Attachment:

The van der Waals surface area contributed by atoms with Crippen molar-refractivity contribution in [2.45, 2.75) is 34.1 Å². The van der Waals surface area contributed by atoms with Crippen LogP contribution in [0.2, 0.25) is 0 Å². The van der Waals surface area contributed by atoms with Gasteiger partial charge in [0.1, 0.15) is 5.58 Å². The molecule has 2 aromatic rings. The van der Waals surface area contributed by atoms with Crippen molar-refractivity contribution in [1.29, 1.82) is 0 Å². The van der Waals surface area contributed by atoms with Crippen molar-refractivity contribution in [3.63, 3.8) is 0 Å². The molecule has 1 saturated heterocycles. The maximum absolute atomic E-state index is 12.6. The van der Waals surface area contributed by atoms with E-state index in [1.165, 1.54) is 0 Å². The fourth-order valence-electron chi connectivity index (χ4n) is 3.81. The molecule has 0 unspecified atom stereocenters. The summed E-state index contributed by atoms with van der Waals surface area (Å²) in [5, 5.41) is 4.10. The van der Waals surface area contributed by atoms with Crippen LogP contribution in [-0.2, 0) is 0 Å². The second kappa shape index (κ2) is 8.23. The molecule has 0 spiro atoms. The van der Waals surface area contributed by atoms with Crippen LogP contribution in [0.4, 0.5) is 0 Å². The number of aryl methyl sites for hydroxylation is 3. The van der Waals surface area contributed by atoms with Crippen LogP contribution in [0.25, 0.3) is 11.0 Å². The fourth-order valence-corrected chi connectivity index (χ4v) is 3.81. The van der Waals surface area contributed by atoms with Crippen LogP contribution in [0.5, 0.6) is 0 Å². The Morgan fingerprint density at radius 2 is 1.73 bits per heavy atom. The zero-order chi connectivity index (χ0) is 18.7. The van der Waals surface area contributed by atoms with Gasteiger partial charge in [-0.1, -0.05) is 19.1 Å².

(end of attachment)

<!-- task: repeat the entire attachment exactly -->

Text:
The van der Waals surface area contributed by atoms with Crippen molar-refractivity contribution in [2.45, 2.75) is 34.1 Å². The van der Waals surface area contributed by atoms with Crippen LogP contribution in [0.2, 0.25) is 0 Å². The van der Waals surface area contributed by atoms with Gasteiger partial charge in [0.1, 0.15) is 5.58 Å². The molecule has 2 aromatic rings. The van der Waals surface area contributed by atoms with Crippen molar-refractivity contribution in [1.29, 1.82) is 0 Å². The van der Waals surface area contributed by atoms with Crippen molar-refractivity contribution in [3.63, 3.8) is 0 Å². The molecule has 1 saturated heterocycles. The maximum absolute atomic E-state index is 12.6. The van der Waals surface area contributed by atoms with E-state index in [1.165, 1.54) is 0 Å². The fourth-order valence-electron chi connectivity index (χ4n) is 3.81. The molecule has 0 unspecified atom stereocenters. The summed E-state index contributed by atoms with van der Waals surface area (Å²) in [5, 5.41) is 4.10. The van der Waals surface area contributed by atoms with Crippen LogP contribution in [-0.2, 0) is 0 Å². The second kappa shape index (κ2) is 8.23. The molecule has 0 spiro atoms. The van der Waals surface area contributed by atoms with Crippen LogP contribution in [0.4, 0.5) is 0 Å². The number of aryl methyl sites for hydroxylation is 3. The van der Waals surface area contributed by atoms with Crippen LogP contribution in [0.25, 0.3) is 11.0 Å². The fourth-order valence-corrected chi connectivity index (χ4v) is 3.81. The van der Waals surface area contributed by atoms with Crippen LogP contribution in [0.5, 0.6) is 0 Å². The Morgan fingerprint density at radius 2 is 1.73 bits per heavy atom. The zero-order chi connectivity index (χ0) is 18.7. The van der Waals surface area contributed by atoms with Gasteiger partial charge in [-0.1, -0.05) is 19.1 Å².